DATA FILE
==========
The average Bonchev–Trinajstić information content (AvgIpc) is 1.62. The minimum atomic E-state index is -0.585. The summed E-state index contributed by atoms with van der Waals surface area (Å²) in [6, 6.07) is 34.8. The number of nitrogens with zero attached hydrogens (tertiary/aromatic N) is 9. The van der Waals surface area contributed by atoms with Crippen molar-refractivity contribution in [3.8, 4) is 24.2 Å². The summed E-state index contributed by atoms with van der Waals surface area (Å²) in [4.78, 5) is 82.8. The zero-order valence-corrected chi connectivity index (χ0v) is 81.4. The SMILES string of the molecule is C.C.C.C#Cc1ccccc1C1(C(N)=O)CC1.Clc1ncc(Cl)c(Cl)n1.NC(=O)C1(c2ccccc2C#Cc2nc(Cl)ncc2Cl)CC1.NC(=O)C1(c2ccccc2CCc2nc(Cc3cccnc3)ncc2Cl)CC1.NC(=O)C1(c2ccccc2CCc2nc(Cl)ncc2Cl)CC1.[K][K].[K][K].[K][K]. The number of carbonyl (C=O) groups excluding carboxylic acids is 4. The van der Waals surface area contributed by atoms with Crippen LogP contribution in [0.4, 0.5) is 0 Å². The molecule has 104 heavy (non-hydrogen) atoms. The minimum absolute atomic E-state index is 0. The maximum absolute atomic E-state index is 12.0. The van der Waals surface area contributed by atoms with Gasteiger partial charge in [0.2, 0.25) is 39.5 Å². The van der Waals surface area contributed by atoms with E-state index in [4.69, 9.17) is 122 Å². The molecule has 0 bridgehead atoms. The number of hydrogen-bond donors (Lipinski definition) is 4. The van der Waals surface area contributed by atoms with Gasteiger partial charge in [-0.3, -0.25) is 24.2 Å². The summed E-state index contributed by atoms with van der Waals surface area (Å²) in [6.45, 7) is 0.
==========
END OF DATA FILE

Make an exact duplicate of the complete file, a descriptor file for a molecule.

The average Bonchev–Trinajstić information content (AvgIpc) is 1.62. The minimum atomic E-state index is -0.585. The summed E-state index contributed by atoms with van der Waals surface area (Å²) in [6, 6.07) is 34.8. The number of nitrogens with zero attached hydrogens (tertiary/aromatic N) is 9. The van der Waals surface area contributed by atoms with Crippen molar-refractivity contribution in [3.8, 4) is 24.2 Å². The summed E-state index contributed by atoms with van der Waals surface area (Å²) in [4.78, 5) is 82.8. The zero-order valence-corrected chi connectivity index (χ0v) is 81.4. The SMILES string of the molecule is C.C.C.C#Cc1ccccc1C1(C(N)=O)CC1.Clc1ncc(Cl)c(Cl)n1.NC(=O)C1(c2ccccc2C#Cc2nc(Cl)ncc2Cl)CC1.NC(=O)C1(c2ccccc2CCc2nc(Cc3cccnc3)ncc2Cl)CC1.NC(=O)C1(c2ccccc2CCc2nc(Cl)ncc2Cl)CC1.[K][K].[K][K].[K][K]. The number of carbonyl (C=O) groups excluding carboxylic acids is 4. The van der Waals surface area contributed by atoms with Crippen LogP contribution in [0.4, 0.5) is 0 Å². The molecule has 104 heavy (non-hydrogen) atoms. The minimum absolute atomic E-state index is 0. The maximum absolute atomic E-state index is 12.0. The van der Waals surface area contributed by atoms with Gasteiger partial charge in [0.2, 0.25) is 39.5 Å². The van der Waals surface area contributed by atoms with E-state index in [4.69, 9.17) is 122 Å². The molecule has 0 bridgehead atoms. The number of hydrogen-bond donors (Lipinski definition) is 4. The van der Waals surface area contributed by atoms with Gasteiger partial charge in [-0.3, -0.25) is 24.2 Å². The summed E-state index contributed by atoms with van der Waals surface area (Å²) in [6.45, 7) is 0.